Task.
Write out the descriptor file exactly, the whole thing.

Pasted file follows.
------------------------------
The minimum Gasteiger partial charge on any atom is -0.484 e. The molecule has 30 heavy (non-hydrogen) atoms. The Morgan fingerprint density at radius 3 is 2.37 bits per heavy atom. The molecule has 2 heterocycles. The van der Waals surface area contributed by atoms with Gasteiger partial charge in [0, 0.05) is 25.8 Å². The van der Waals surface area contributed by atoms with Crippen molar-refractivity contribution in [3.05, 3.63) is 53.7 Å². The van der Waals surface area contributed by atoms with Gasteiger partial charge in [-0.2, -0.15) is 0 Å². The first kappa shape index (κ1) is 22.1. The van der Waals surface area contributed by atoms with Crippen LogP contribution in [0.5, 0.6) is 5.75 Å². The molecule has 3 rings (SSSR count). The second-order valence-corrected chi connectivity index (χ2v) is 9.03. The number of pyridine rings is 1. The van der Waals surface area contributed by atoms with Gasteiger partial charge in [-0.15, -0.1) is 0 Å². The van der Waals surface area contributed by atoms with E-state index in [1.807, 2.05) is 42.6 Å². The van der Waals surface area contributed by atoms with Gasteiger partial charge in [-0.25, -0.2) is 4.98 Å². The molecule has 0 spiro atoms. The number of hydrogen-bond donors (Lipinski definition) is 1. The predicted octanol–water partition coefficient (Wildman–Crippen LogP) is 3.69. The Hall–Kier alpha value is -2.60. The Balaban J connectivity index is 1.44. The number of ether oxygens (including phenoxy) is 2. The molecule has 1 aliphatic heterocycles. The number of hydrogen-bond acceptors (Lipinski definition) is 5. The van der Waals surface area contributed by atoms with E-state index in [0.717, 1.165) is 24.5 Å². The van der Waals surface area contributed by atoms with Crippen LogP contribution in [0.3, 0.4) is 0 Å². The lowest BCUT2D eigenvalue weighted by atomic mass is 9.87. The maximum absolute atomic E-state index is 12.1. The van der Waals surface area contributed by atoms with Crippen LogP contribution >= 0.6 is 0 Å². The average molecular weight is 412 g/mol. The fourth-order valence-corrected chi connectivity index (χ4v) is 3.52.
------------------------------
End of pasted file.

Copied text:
The minimum Gasteiger partial charge on any atom is -0.484 e. The molecule has 30 heavy (non-hydrogen) atoms. The Morgan fingerprint density at radius 3 is 2.37 bits per heavy atom. The molecule has 2 heterocycles. The van der Waals surface area contributed by atoms with Gasteiger partial charge in [0, 0.05) is 25.8 Å². The van der Waals surface area contributed by atoms with Crippen molar-refractivity contribution in [3.05, 3.63) is 53.7 Å². The van der Waals surface area contributed by atoms with Gasteiger partial charge in [-0.2, -0.15) is 0 Å². The first kappa shape index (κ1) is 22.1. The van der Waals surface area contributed by atoms with Crippen LogP contribution in [0.5, 0.6) is 5.75 Å². The molecule has 3 rings (SSSR count). The second-order valence-corrected chi connectivity index (χ2v) is 9.03. The number of pyridine rings is 1. The van der Waals surface area contributed by atoms with Gasteiger partial charge in [-0.15, -0.1) is 0 Å². The van der Waals surface area contributed by atoms with E-state index in [1.807, 2.05) is 42.6 Å². The van der Waals surface area contributed by atoms with Gasteiger partial charge in [-0.25, -0.2) is 4.98 Å². The molecule has 0 spiro atoms. The number of hydrogen-bond donors (Lipinski definition) is 1. The predicted octanol–water partition coefficient (Wildman–Crippen LogP) is 3.69. The Hall–Kier alpha value is -2.60. The Balaban J connectivity index is 1.44. The number of ether oxygens (including phenoxy) is 2. The molecule has 1 aliphatic heterocycles. The number of hydrogen-bond acceptors (Lipinski definition) is 5. The van der Waals surface area contributed by atoms with E-state index in [0.717, 1.165) is 24.5 Å². The van der Waals surface area contributed by atoms with Crippen LogP contribution in [0.3, 0.4) is 0 Å². The lowest BCUT2D eigenvalue weighted by atomic mass is 9.87. The maximum absolute atomic E-state index is 12.1. The van der Waals surface area contributed by atoms with Crippen LogP contribution >= 0.6 is 0 Å². The average molecular weight is 412 g/mol. The fourth-order valence-corrected chi connectivity index (χ4v) is 3.52.